Throughout the book of Hosea I’ve been paying attention to pronouns, and how they shift.  Of course, this chapter is a metaphor (as is much of this entire book), and not about a singular person, so we can only assign so much weight to pronoun inclusivity.  In other words, I don’t think 7th century BC Israel was a place known for it’s progressive views on gender.  But even taking that into account, the two kingdoms of Israel (Ephraim and Judah) are referred to in singular and plural pronouns, as well as male and female pronouns – all in this one chapter.  From he to they to it to you to her to them it’s difficult to follow exactly whom is being discussed, honestly.  I don’t know ancient Hebrew, but I would be interested to know how some of those pronouns translated.

I’ve been thinking a lot about pronouns lately because I have a two-and-a-half year old at the (very normal) developmental age of getting pronouns wrong.  She refers to herself as “him” often and tends to call anyone whose name she does not know a “little boy” regardless of age or gender.  As she masters language this will change, but I have to say I find it kind of sweet.  She’s just trying to figure out people at a person by person level, and broad gender generalizations (as well as many other generalizations) don’t exist yet.  And those generalizations that do exist are still – for now – free from bias and based strictly based on observation.  For example, to her, Mommy is pink and Daddy is brown.  We are not “white” or “black” yet.  I know the day will soon come when we morph from pink and brown to white and black, but for now I’m enjoying her innocence.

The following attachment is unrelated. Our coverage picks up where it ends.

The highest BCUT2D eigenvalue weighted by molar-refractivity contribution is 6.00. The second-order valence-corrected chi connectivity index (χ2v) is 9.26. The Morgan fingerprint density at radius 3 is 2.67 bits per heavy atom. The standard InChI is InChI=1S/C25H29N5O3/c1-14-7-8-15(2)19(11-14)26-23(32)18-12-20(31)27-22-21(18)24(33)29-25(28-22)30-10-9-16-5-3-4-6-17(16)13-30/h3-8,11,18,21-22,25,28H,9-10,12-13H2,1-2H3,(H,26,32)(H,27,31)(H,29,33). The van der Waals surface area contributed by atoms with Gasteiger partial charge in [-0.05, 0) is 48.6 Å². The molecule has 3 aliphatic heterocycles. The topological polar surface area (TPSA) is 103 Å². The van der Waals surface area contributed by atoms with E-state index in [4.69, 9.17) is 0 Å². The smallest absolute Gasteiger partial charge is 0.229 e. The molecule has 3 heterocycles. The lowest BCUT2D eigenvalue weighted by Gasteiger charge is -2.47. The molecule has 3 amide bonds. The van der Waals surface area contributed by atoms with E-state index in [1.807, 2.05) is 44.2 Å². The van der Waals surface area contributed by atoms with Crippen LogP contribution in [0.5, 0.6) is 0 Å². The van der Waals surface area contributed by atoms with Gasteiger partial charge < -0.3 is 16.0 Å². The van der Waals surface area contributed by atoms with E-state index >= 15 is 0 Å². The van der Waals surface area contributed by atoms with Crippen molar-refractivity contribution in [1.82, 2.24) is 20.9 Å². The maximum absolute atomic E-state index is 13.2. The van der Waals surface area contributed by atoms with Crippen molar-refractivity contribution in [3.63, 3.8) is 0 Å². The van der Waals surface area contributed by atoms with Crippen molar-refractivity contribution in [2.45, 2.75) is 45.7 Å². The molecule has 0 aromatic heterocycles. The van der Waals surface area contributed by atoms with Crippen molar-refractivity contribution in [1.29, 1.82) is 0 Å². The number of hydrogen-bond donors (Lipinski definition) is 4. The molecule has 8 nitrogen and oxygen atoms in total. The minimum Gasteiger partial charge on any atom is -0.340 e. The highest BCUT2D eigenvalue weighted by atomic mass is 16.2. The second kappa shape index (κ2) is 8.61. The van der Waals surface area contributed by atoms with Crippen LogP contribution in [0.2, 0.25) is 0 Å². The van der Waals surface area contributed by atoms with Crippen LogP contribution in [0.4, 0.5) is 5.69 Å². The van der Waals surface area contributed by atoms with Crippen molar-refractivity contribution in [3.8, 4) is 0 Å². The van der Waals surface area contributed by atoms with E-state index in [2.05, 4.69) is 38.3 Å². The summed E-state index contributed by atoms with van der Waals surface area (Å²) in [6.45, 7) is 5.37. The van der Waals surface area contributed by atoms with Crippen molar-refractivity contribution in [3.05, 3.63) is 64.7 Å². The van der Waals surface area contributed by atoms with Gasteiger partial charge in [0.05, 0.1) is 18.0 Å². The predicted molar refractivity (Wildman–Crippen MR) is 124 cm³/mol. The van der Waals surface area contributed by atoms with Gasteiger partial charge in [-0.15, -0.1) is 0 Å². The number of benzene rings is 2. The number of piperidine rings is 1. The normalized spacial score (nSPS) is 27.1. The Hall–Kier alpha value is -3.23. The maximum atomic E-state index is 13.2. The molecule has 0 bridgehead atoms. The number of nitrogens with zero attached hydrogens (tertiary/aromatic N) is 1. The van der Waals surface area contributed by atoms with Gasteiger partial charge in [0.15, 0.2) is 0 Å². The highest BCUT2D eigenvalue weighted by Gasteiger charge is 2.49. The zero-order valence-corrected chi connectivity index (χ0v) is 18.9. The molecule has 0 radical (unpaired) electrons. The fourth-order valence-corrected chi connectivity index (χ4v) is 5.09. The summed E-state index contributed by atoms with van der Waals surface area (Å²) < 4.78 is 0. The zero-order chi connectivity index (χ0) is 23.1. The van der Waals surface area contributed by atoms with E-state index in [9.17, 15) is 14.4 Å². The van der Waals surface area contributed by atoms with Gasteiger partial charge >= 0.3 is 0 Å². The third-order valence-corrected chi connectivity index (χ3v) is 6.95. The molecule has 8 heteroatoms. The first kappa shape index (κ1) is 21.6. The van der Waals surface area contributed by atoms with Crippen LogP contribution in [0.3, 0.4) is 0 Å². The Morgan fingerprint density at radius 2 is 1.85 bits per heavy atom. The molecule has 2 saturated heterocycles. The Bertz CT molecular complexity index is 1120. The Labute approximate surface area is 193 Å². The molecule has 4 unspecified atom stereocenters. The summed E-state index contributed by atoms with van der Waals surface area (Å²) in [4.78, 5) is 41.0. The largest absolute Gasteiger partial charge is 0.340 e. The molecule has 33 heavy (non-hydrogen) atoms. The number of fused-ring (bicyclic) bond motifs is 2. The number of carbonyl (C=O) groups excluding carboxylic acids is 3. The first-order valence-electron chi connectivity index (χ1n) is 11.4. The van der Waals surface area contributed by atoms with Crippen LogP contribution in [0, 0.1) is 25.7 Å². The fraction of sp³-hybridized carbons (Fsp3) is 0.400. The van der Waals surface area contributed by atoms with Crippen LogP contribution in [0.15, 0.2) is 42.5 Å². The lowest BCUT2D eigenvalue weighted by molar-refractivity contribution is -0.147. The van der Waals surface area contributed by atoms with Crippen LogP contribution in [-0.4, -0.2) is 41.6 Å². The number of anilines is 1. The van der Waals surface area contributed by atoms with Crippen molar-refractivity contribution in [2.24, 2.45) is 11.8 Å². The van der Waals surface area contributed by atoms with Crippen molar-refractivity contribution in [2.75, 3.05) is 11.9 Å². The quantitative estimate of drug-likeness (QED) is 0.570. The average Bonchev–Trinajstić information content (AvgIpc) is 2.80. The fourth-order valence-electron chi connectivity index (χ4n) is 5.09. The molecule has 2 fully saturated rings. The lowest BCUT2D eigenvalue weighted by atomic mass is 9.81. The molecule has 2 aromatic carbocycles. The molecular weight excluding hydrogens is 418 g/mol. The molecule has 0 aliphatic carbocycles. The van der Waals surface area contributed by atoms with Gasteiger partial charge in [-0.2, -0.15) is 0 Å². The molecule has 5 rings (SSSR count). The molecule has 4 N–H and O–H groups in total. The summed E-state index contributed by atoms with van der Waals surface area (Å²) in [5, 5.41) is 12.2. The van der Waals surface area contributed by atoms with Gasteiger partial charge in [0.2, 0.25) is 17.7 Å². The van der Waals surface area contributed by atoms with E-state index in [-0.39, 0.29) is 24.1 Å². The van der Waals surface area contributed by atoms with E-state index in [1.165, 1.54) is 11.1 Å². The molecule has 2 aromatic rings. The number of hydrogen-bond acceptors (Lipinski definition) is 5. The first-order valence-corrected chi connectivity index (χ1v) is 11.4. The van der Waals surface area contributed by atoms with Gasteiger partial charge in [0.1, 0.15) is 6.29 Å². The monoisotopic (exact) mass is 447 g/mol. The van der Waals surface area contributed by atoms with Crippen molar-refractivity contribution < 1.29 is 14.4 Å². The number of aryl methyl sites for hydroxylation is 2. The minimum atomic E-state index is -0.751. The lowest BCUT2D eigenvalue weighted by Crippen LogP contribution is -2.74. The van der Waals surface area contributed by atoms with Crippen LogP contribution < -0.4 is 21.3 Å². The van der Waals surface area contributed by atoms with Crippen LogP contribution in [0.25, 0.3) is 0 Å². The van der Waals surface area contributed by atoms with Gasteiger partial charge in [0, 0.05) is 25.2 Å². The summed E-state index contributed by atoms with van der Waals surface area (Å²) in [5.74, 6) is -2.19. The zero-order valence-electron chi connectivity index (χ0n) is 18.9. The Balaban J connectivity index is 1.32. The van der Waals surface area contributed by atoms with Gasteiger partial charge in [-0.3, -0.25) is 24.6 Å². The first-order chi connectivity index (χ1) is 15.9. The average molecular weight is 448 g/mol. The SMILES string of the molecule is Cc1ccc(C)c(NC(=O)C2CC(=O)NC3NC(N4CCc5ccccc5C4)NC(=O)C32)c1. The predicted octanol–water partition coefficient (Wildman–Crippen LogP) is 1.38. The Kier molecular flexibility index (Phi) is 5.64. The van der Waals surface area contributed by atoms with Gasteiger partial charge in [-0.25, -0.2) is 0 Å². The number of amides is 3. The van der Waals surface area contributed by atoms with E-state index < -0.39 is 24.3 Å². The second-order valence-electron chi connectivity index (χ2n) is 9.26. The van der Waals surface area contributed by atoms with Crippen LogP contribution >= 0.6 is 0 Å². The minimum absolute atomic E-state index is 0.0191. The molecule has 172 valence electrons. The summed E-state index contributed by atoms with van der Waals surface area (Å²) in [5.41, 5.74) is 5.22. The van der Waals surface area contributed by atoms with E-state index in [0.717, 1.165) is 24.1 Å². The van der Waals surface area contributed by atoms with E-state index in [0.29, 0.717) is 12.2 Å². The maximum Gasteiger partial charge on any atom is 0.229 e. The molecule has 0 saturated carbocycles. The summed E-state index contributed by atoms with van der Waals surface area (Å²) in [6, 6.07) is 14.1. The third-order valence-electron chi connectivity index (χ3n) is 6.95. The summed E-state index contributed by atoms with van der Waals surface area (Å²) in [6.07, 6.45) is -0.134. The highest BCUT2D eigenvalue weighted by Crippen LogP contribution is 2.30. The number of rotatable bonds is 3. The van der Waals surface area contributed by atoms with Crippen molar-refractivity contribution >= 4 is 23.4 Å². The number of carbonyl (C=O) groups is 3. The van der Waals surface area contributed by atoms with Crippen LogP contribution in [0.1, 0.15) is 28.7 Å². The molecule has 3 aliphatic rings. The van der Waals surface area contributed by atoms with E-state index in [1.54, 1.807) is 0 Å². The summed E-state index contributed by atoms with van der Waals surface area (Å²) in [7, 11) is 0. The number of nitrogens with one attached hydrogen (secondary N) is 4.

A few years back I heard a pastor use female pronouns for God in a sermon for the first time.  And even though I liked it, it was jarring.  It was jarring simply because it was something I wasn’t used to hearing.  But I’m hoping that’s different with my girls.  I’m hoping any pronoun used for God will sound normal to them, because God is all-inclusive of pronouns, bigger than pronouns, if we’re honest.  Perhaps one day, Hosea will be seen as a more progressive book than it is viewed today, in part because it has these fluid pronouns. As an aside, it’s funny how popular opinions in Biblical studies can shift and sway – such as potential future views on Hosea. It’s something many see as a fault in the Bible, but I see it as proof that it is an ever-evolving text that always has some new and deeper meaning to reveal to us.